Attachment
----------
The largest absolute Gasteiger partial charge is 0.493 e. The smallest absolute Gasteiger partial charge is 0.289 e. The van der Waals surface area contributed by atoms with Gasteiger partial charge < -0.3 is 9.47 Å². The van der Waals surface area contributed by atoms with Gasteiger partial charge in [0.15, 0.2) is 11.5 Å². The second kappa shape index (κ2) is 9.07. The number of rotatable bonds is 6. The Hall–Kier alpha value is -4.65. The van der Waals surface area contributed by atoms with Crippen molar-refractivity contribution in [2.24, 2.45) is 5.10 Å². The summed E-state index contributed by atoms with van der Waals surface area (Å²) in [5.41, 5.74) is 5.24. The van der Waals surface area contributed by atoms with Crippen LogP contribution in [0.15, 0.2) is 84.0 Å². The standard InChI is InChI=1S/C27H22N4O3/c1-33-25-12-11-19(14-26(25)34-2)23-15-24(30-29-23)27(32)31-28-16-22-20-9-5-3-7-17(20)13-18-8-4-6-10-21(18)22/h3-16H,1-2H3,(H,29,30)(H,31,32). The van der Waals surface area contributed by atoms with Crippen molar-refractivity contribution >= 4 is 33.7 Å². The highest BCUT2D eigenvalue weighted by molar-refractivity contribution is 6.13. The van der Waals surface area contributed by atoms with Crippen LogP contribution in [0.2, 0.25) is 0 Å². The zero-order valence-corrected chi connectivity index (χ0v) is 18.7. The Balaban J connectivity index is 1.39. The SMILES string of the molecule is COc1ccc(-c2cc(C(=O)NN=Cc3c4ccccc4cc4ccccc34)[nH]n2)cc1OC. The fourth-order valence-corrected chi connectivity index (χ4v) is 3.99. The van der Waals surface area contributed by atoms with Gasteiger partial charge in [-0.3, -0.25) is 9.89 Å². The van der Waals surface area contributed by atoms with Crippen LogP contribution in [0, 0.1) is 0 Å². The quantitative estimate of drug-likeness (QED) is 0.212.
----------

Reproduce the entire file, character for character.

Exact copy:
The largest absolute Gasteiger partial charge is 0.493 e. The smallest absolute Gasteiger partial charge is 0.289 e. The van der Waals surface area contributed by atoms with Gasteiger partial charge < -0.3 is 9.47 Å². The van der Waals surface area contributed by atoms with Gasteiger partial charge in [0.15, 0.2) is 11.5 Å². The second kappa shape index (κ2) is 9.07. The number of rotatable bonds is 6. The Hall–Kier alpha value is -4.65. The van der Waals surface area contributed by atoms with Crippen molar-refractivity contribution in [2.24, 2.45) is 5.10 Å². The summed E-state index contributed by atoms with van der Waals surface area (Å²) in [5.41, 5.74) is 5.24. The van der Waals surface area contributed by atoms with Crippen LogP contribution in [0.15, 0.2) is 84.0 Å². The standard InChI is InChI=1S/C27H22N4O3/c1-33-25-12-11-19(14-26(25)34-2)23-15-24(30-29-23)27(32)31-28-16-22-20-9-5-3-7-17(20)13-18-8-4-6-10-21(18)22/h3-16H,1-2H3,(H,29,30)(H,31,32). The van der Waals surface area contributed by atoms with Crippen molar-refractivity contribution >= 4 is 33.7 Å². The highest BCUT2D eigenvalue weighted by molar-refractivity contribution is 6.13. The van der Waals surface area contributed by atoms with Crippen LogP contribution in [0.2, 0.25) is 0 Å². The zero-order valence-corrected chi connectivity index (χ0v) is 18.7. The Balaban J connectivity index is 1.39. The SMILES string of the molecule is COc1ccc(-c2cc(C(=O)NN=Cc3c4ccccc4cc4ccccc34)[nH]n2)cc1OC. The fourth-order valence-corrected chi connectivity index (χ4v) is 3.99. The van der Waals surface area contributed by atoms with Gasteiger partial charge in [-0.3, -0.25) is 9.89 Å². The van der Waals surface area contributed by atoms with Crippen LogP contribution in [0, 0.1) is 0 Å². The quantitative estimate of drug-likeness (QED) is 0.212.